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Gallery mission

The Public Gallery is one of the many ways we seek to re-imagine how the celebration and showcasing of local and marginalized artists can happen. The gallery allows us to create room to redefine who gets to call themselves an “artist” and blur the lines between art, design, and community practice. Our gallery is not funded, and run solely from the profit of our other work, so we also try to create reciprocal relationships through skills exchanges, like supporting artists in the design and set up of their exhibits, concept development, and writing artist statements.

The gallery provides accessible entry points into creating, showing, and viewing art, and it shows how art doesn’t need to be intentionally difficult to understand to be thoughtful and critical. The gallery also invites us to constantly create access in multiple ways, whether it’s by supporting artists through the creative process of their work, providing viewers with plain language hand-outs that explain our exhibits, or engaging in dialogue at our artist community events.

We program the gallery with the understanding that any work that’s shown in a community needs to be able to be read by people in that community. We’re often reflecting on the site-specificity of our space -- a gallery window in Parkdale, on Indigenous land, across from a school, at a bus stop, etc. -- and in these ways, we challenge the conventional role and relationship of a gallery to its surrounding community. Our gallery is also one of our favourite ways of community engagement. We love building capacity with artists to run community engagement and popular education workshops that in turn deepens the connection between their artwork and the community.

Past exhibitions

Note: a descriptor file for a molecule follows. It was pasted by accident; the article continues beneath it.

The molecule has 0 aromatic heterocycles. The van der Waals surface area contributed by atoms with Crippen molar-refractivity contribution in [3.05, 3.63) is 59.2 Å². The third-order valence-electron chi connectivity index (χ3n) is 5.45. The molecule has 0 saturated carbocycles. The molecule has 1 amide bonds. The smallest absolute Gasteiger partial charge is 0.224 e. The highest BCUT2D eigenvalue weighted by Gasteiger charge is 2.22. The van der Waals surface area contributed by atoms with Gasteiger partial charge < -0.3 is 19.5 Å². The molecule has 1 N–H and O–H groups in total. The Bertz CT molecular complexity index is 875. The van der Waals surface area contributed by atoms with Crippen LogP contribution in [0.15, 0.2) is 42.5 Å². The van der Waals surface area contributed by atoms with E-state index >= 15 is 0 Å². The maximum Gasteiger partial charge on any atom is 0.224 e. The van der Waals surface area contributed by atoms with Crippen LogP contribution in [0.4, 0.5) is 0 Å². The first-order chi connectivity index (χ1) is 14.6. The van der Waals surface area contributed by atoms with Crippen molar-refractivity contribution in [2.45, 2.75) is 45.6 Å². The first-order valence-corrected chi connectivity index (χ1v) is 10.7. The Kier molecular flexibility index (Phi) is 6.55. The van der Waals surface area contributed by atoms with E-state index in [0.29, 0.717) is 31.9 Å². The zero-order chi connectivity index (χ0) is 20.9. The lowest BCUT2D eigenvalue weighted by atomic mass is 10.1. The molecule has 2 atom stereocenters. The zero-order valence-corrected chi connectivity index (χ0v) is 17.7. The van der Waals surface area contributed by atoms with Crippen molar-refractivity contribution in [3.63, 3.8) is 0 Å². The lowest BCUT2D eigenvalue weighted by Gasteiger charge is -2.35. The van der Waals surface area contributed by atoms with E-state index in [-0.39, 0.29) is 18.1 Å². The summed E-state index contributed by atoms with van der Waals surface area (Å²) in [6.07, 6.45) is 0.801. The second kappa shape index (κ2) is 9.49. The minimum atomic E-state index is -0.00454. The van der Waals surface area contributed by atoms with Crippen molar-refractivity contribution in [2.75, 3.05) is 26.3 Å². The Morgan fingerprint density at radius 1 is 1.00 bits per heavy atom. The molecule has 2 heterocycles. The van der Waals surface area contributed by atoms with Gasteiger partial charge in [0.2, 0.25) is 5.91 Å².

February 1, 2020 to March 9, 2020

Black Futures Now: Black Directions

Black Directions is about Black people's favorite places — whether they be physical or emotional, through Black Directions. Adele asked Black folks she knew personally, as well as other members of the Mapping Black Futures community to contribute, and visualized it as best she could for the space available at The Public.

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November 15, 2019 - January 11, 2020

Langar Haul and 한/han

Langar Haul by Priya “Pree” Rehal and 한/han, 2019 by Heidi Cho each speak to the complex and contradictory relationships to oneself and family as artists living in diaspora. This exhibit is curated by the Shameless Talking Back Feminist Media Conference.

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September 12, 2019 - October 31, 2019

Resilient Growth

Resilient Growth is a collaborative exhibit that explores how communities can grow resiliency through collective storytelling and creative expression. This exhibit reminds us that through sharing and listening to each other, we can continue to exist and love in a world that would deem us unnecessary.

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The Public Studio
58 Lansdowne Ave.
Toronto, Ontario
M6K 2V9

people@thepublicstudio.ca

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